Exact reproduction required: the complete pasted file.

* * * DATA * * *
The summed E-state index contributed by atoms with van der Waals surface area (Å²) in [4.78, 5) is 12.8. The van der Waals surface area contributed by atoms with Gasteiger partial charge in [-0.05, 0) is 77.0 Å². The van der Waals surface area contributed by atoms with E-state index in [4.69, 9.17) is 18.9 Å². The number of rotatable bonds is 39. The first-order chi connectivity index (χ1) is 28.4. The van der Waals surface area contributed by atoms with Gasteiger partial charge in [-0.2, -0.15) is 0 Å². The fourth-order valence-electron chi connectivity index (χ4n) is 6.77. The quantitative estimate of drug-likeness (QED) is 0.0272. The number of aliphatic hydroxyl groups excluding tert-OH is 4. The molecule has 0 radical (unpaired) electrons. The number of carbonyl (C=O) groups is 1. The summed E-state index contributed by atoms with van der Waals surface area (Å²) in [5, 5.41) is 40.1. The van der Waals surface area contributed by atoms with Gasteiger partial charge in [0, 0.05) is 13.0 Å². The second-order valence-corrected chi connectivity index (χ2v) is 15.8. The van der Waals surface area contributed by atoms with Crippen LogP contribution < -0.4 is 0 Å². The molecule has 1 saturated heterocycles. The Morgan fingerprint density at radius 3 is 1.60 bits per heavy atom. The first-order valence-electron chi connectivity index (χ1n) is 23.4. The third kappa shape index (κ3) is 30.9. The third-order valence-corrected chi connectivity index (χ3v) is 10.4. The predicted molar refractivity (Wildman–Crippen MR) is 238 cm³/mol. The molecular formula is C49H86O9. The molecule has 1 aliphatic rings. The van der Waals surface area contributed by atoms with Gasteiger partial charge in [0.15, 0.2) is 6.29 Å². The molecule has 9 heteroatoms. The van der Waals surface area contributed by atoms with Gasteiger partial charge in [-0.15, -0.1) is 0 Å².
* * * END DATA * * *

The summed E-state index contributed by atoms with van der Waals surface area (Å²) in [4.78, 5) is 12.8. The van der Waals surface area contributed by atoms with Gasteiger partial charge in [-0.05, 0) is 77.0 Å². The van der Waals surface area contributed by atoms with E-state index in [4.69, 9.17) is 18.9 Å². The number of rotatable bonds is 39. The first-order chi connectivity index (χ1) is 28.4. The van der Waals surface area contributed by atoms with Gasteiger partial charge in [-0.2, -0.15) is 0 Å². The fourth-order valence-electron chi connectivity index (χ4n) is 6.77. The quantitative estimate of drug-likeness (QED) is 0.0272. The number of aliphatic hydroxyl groups excluding tert-OH is 4. The molecule has 0 radical (unpaired) electrons. The number of carbonyl (C=O) groups is 1. The summed E-state index contributed by atoms with van der Waals surface area (Å²) in [5, 5.41) is 40.1. The van der Waals surface area contributed by atoms with Gasteiger partial charge in [0, 0.05) is 13.0 Å². The second-order valence-corrected chi connectivity index (χ2v) is 15.8. The van der Waals surface area contributed by atoms with Crippen LogP contribution < -0.4 is 0 Å². The molecule has 1 saturated heterocycles. The Morgan fingerprint density at radius 3 is 1.60 bits per heavy atom. The first-order valence-electron chi connectivity index (χ1n) is 23.4. The third kappa shape index (κ3) is 30.9. The third-order valence-corrected chi connectivity index (χ3v) is 10.4. The predicted molar refractivity (Wildman–Crippen MR) is 238 cm³/mol. The molecular formula is C49H86O9. The molecule has 1 aliphatic rings. The van der Waals surface area contributed by atoms with Gasteiger partial charge in [0.15, 0.2) is 6.29 Å². The molecule has 9 heteroatoms. The van der Waals surface area contributed by atoms with Gasteiger partial charge in [-0.15, -0.1) is 0 Å².